Melinda Gates noted that the grant process for this historic program ensures maximum integrity and transparency in teacher evaluation. "We learned that class size doesn't matter. We learned that small schools don't matter. Now we know for sure that it's what the teacher does in the classroom that matters, and drones will keep us informed about that teacher activity."

With 32 musicians playing "The Galop" from Jacques Offenbach's "Orpheus in the Underworld," Melinda Gates led 14 Foundation employees in an original can-can song and dance number, It's 10 a.m. Pah-Boom. Pah-Boom. Pah-Boom. We know what teachers are doing. Pah-Boom. Pah-Boom. Pah-Boom.

Other leaders in education reform weighed in on the new initiative.

  • Our schools need an overarching principle that reflects the challenges we face in the 21st century. In particular, economic competitiveness requires that all students graduate from high school ready for college or a career. The drones will protect the Common Core from slackers and laggards and be an important device in maintaining our country's competitive edge.--John Podesta, Chair and Counselor of the Center for American Progress

  • The drones will help the nation ensure a skilled and prepared workforce and thus the business community will be better prepared to face the challenges of the international marketplace.-- Edward B. Rust Jr., Chairman and CEO, State Farm Insurance Companies

  • American competitiveness relies on an education system that can adequately prepare our youth for college and the workforce. The drones will give us confidence that teachers are paying attention to the lesson template Common Core architect David Coleman has laid out.--Michael Cohen, President, Achieve

  • Common education standards are essential for producing the educated work force America needs to remain globally competitive. Drone surveillance of teachers will ensure that this voluntary state-lead will give all students the college- and career-ready, world-class education they deserve, no matter where they live. I applaud the drone effort to help teachers be the professionals their students deserve.-- Craig Barrett, Former CEO and Chairman of the Board, Intel Corporation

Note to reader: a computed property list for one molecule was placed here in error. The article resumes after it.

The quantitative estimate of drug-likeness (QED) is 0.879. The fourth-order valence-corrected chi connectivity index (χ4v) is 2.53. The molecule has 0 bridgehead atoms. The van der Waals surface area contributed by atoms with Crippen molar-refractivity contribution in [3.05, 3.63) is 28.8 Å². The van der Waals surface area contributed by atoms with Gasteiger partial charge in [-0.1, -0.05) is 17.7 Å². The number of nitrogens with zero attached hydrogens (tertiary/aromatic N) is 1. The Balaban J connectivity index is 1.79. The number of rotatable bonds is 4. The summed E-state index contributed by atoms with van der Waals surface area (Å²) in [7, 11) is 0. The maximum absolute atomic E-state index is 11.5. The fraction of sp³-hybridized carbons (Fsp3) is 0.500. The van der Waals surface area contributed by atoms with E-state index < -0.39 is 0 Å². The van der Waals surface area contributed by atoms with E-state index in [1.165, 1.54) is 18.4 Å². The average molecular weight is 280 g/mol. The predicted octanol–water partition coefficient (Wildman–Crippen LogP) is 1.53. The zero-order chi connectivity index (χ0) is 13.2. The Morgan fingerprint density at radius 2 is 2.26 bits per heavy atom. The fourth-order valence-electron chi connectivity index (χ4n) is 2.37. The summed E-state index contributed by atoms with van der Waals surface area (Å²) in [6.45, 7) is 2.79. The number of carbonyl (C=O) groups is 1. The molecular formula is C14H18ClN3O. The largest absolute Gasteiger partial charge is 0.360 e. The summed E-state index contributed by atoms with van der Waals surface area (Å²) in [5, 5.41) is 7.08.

• We believe that this drone initiative is the critical next step in our nation's effort to provide every student with a comprehensive, content-rich and complete education. Transparent teacher evaluation is an important factor in achieving NEA's purpose of preparing students to 'thrive in a democratic society and a diverse, changing world as knowledgeable, creative and engaged citizens and lifelong learners.'--Lily Eskelsen, Vice-President, National Education Association

  • If we use these drones to make teacher evaluation the foundation for better schools, we can give all kids a robust curriculum taught by well-prepared, well-supported teachers who can help prepare them for success in college, life and careers.-- Said Randi Weingarten, President, American Federation of Teachers

  • The National Council of Teachers of English is focusing its resources on supporting teachers and teams as they make their own professional decisions -- informed by reflection and research -- about how best to foster literacy learning. --NCTE President Keith Gilyard

  • — Susan Ohanian